Yesterday, I finally watched François Truffaut’s La Peau douce. The film is a revelation; cynical and warm at the same time. Theme is adultery and love – also a natural contradiction. Direction of the actors is so good it is invisible, but superb skills are evident in Françoise Dorléac’s performance. (Sadly, this French actress died way too young.) I’m surprised this specific film in Truffaut’s body of work isn’t even more recognized and talked about – not to mention seen. I loved it, and wholeheartedly recommend it. (DVD available at Play.)
Today, I continue my presentation of short films here on Subtitles to Cinema. This time, it is an animated Norwegian short film with the long, yet precise, title: There’s a man in the habit of hitting me on the head with an umbrella (2005). The film is directed by Cathinka Tandberg, and tells a story that is… well, quite evident in its title. A man finds himself in the situation of being hit in the head with an umbrella (by another man). The absurdist and simple plot is derived from a short story by Argentinian writer Fernando Sorrentino, and has become a charming and melancholic animated short. Watch the 4 minute film – embedded below or in higher quality (I’ll share more of my thoughts after you’ve seen it):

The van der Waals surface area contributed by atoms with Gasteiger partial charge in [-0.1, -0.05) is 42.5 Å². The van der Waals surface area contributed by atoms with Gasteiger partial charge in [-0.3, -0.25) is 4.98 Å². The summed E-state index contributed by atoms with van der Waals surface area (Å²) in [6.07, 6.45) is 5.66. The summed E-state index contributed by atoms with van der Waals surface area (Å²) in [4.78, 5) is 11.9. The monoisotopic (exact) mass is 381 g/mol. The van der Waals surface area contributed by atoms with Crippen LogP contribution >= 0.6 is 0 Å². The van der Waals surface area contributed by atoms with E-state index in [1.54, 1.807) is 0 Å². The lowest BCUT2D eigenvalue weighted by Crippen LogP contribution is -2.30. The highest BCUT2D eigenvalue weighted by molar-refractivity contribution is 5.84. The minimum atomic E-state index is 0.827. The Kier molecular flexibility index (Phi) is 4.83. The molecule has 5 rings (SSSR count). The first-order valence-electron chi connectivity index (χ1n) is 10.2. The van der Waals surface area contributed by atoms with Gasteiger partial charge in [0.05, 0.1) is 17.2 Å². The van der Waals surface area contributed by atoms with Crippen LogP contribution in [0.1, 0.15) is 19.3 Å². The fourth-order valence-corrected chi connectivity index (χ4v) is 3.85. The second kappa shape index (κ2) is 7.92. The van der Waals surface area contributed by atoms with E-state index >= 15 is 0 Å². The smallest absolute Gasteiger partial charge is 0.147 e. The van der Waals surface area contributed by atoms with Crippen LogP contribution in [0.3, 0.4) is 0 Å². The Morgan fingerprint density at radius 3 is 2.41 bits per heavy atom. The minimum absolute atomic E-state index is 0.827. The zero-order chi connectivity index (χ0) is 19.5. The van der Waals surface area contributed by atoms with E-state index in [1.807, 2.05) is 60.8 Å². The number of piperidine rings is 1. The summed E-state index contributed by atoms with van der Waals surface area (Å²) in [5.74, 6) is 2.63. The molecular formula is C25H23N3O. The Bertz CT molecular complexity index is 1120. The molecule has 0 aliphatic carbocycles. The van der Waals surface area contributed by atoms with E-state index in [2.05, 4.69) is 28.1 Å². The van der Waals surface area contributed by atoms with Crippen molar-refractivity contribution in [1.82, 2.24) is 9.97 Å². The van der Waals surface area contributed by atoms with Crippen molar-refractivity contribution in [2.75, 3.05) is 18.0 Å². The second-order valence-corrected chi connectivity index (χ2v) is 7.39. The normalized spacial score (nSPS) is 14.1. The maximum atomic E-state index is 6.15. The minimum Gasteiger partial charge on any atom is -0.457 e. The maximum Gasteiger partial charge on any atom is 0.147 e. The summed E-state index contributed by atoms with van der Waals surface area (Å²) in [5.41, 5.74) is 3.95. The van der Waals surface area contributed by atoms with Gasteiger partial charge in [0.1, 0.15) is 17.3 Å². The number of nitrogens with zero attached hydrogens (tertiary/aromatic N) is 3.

What I really appreciate in this well-composed film, is that the comical essence of the situation is not exploited into cheap laughs and slapstick [sic]. Instead, Tandberg gives room for a subtle tristesse and creates two vulnerable, slightly tragic characters. I love how the simply cut drawings tells us so much about who these men are. Also, the film is a great example of how dialogue can be replaced by clear actions, and also in this case; very expressive music and sound. I felt every tap of the umbrella against the man’s head. Having seen this wonderful short many times now, both in festivals and online, I can also assure you that it holds very well upon repeat viewings.
A side note; I discovered on YouTube that quite a few individuals have used the same Sorrentino short story as basis for their short films (not animated). They’re without the same success as Ms. Tandberg, but for the curious ones it makes for an interesting comparison. You can find them here, here and here. (Btw, it’s a shame that some of them fails to credit the author.)